Friday 23 November 2012

Large format vinyl cutter at BuildBrighton Foison C24

Last night was BuildBrighton night (in fact, almost every night is a BuildBrighton night these days, but Thursdays are the "traditional" come-along-and-hang-out night) and as is usual, come the witching hour, cool things start to happen.

This video was taken at around ten past midnight, after we spent a couple of hours restoring the large format vinyl cutter that we donated a few months back. It's a Foison C24 and has been used about three times in it's lifetime. Hopefully, now it's in it's new home and working, and more people have access to it, it'll get used quite a bit more.

As you can see, it's quite a whizzy-fast machine. Because it's designed to use a drag knife, it takes corners quite slowly, but really flying down the straights!

For testing, we replaced the drag knife with a fat-tipped Sharpie and drew on some copper board. Of course, it's only a matter of time before we're drawing PCBs directly onto the copper board, by-passing the whole press-n-peel stage of etching ;-)

Wednesday 21 November 2012

DipTrace for home etching, gerber export, 3d views and milling outlines

The more time we spend with DipTrace, the more we like it, here at Nerd Towers.
We first came across it while designing PCBs for our miniature guitars last year - changing over from ExpressPCB because we needed to generate gerber files to have some circuit boards manufactured online.

It's easy to use, has a massive library of components, but uses an approach similar to Eagle; when placing components in the schematic, you have to choose the "correct" component with the appropriate footprint while you're drawing the schematic. We much prefer the ExpressPCB method: draw a schematic then link it to the PCB designer - so long as the number of pads in the PCB layout software matches the number of pins in the schematic, you can use pretty much any component footprint to represent any component in the schematic.

As a result, we still turn to ExpressPCB whenever we need to "knock out" a few boards for home etching.
But since we've had to design some more boards for manufacture (for a recent alarm clocks project) we've returned back to DipTrace to generate more gerbers.

And we've found that DipTrace has some pretty cool features - even for the homebrew enthusiast. Firstly, you can create homebrew boards easily and - using the ExpressPCB method - print to a PDF file using CutePDF and flip in Inkscape, reading for printing onto some press-n-peel.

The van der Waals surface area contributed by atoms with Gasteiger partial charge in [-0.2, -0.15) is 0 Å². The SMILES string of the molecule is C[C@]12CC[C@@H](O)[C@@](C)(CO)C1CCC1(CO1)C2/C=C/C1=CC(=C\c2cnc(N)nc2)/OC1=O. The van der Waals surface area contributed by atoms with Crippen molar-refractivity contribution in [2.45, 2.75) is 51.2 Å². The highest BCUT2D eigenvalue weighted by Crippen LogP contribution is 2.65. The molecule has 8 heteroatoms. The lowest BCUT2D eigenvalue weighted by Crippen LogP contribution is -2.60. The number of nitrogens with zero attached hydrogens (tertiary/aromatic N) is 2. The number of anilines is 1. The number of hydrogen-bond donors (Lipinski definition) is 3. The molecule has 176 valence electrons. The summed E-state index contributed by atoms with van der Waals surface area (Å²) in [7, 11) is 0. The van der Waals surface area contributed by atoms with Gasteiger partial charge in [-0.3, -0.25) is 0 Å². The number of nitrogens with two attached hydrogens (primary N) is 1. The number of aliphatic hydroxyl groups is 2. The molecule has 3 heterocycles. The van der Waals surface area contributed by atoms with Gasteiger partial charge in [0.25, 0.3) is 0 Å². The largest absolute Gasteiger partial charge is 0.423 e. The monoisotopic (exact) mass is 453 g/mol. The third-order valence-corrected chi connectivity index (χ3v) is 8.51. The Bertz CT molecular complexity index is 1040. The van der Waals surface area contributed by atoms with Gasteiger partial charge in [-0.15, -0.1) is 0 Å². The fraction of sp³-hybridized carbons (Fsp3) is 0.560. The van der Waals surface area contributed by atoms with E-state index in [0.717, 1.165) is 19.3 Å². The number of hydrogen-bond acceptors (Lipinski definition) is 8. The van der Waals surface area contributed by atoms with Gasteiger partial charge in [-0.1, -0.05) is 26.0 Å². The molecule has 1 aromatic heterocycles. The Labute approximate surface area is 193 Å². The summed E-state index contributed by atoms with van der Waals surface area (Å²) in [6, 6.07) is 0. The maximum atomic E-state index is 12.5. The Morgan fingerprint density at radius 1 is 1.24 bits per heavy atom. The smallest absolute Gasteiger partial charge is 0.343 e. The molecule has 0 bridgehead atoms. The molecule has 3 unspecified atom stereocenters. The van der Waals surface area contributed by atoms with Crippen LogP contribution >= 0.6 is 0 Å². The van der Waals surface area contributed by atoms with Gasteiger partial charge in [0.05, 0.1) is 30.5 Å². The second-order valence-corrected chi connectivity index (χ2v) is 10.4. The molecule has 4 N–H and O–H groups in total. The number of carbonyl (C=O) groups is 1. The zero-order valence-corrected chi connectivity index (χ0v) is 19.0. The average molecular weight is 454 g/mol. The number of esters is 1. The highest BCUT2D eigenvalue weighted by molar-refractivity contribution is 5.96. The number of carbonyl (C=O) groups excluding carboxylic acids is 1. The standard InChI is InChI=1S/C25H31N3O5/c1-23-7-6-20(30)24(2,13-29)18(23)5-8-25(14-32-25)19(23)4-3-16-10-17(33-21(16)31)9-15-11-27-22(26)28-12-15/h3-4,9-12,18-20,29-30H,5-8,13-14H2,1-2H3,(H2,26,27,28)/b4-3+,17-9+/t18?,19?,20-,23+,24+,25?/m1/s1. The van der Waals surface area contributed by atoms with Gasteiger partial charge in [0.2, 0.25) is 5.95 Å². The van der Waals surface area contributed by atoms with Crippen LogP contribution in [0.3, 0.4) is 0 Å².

Of course, DipTrace can export to Gerber (so the file(s) can be emailed for manufacture by a professional PCB fabricators). But it also has a few other handy export options.

We've already discovered the brilliant 3D view:

The great thing about this 3d generator is that you can place components so that they "hang off" the board. Not many tools let you do this. In the example above, we've created our audio board but cut the dimensions down, so that the SD card holder is fixed at one end. There's no need to waste copper board under the rest of the sd card holder - not all PCB layout tools allow you to create a board outline smaller than the components on it!

As well as 3D, and creating toner-tranfer images, DipTrace supports exporting to DXF.
Why is this so impressive? Well, if you've a CNC router, you can get it to draw around the outside of each of your pads and traces:

Wow! Now that's cool. Anyone with any experience of using Mach3 or similar CNC software knows that it's relatively easy to get from a DXF drawing to some g-code which we can use to drive the CNC router and - rather than all that nasty etching with stinky chemicals - we could rout out the PCB board from a sheet of copper-clad board.

All these output options from the same PCB layout. DipTrace is looking like a really useful bit of kit. And perhaps something we should persevere with for a little while. After all, up to 500 pins, it's FREE as well.

Tuesday 20 November 2012

Etching heater

Etching with Ferric Chloride is a messy business. So the quicker you can get it over with the better - and for a few reasons. One way to decrease the time taken to etch is agitation: basically stir the mixture or dunk the board in and out of the etchant.

The problem with this, of course, is more opportunity for spillage. And with ferric chloride being such a nasty staining solution, you don't want it splashing around the place.

Another way to speed up etching is using heat. Ferric Chloride works best at about 50 degrees. But sitting the solution in a bath of hot water only increases it's temperature by a few degrees at best. So we tried one of these things - it's called an etching heater, but really it's just a fancy aquarium heater!

It's like a super-duper tropical aquarium heater in a sealed glass case- complete with temperature control on the top, so you can set the thermostat to anywhere between 40 and 60 degrees: perfect for ferric chloride etching! Just search ebay for "etching heater". This one cost less than £15 including delivery to the UK and took about 8 days to arrive.